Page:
Use Opt-in not Opt-out

The way you set up your group lists makes a big difference. Opt-in is always preferable because it places the onus on the person to get onto your list. Don't assume that everyone wants to receive your latest joke or to know about your big sale on Friday. See Ethical Net Commerce for more about opt-in.

Many lists now ensure that a person really has opted-in by sending a confirming message in reply to any request to get onto their list. If no confirming reply is received the address is removed automatically from the list.

Allow for Unsubscribing

You should always provide some way for people to opt-out with each message. The most common is to reply to the message with UNSUBSCRIBE in the subject line.

Avoid Unscrupulous List Owners

Keep in mind that unscrupulous list owners (spammers) also include a remove option in their messages.

  • Most such requests are ignored (the best you can hope for).
  • The rest are used to confirm your email address so they can sell it to other spammers (the worst scenario for your privacy).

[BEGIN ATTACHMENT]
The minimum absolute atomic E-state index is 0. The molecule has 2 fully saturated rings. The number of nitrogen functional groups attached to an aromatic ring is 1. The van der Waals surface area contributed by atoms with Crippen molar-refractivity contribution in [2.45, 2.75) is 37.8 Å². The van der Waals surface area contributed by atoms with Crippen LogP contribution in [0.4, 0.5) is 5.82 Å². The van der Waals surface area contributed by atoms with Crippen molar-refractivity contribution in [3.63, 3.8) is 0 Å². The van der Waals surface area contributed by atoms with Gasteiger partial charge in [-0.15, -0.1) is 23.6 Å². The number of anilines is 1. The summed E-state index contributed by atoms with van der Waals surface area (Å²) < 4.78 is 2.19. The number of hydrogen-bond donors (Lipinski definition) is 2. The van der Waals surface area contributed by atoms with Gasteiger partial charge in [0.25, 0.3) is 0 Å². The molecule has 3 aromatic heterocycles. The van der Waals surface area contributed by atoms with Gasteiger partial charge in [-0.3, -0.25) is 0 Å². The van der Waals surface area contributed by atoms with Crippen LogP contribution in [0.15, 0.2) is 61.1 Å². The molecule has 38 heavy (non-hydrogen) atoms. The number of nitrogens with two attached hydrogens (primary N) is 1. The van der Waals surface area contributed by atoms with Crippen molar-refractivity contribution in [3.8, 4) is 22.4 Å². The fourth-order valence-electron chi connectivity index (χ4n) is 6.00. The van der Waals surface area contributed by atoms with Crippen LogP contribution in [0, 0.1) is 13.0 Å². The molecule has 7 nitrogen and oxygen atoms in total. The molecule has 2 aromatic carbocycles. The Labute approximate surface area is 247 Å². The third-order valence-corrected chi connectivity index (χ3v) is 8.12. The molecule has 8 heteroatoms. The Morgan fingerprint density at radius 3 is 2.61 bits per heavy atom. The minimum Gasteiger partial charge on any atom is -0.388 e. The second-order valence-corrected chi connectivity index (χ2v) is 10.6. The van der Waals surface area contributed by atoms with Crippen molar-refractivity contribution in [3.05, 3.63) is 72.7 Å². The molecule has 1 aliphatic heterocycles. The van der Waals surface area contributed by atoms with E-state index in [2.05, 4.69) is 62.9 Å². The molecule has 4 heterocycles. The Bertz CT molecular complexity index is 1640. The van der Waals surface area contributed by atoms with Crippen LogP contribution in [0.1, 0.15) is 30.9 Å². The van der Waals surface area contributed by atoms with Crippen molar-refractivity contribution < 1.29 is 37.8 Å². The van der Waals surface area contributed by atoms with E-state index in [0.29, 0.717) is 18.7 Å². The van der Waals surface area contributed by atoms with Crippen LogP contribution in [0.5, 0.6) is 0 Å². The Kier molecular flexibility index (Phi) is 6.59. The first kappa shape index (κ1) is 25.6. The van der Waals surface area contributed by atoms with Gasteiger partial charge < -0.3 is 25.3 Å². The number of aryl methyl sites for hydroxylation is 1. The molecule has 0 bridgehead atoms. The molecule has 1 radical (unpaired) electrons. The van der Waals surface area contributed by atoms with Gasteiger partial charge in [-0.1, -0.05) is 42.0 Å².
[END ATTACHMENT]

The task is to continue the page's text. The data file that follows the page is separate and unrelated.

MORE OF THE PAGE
• Unless you're certain the sender is legitimate, you're better not using any unsubscribe options.

This is where companies that specialize in group email can help (see Dealing with Larger Groups. Such legitimate companies can be trusted to deal with the removal of your email address from a list without compromising it.

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Other Email Issues

When dealing with email there are some other issues that this site deals with in other locations.

  • If you use Outlook or Outlook Express (an obsolete program) or compose your email messages with MS Word, you'll need to know that you may create an attachment called winmail.dat that is invisible to you, but creates problems for viewers not using Outlook or Outlook Express.
  • Similarly, if you create email newsletters, you'll want to view the suggestions to create the best experience for your readers.

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www.RussHarvey.bc.ca/resources/email.html
Updated: September 4, 2014

Addressing email by using To, CC and BCC correctly.

Respecting Privacy

Canada's Anti-Spam Legislation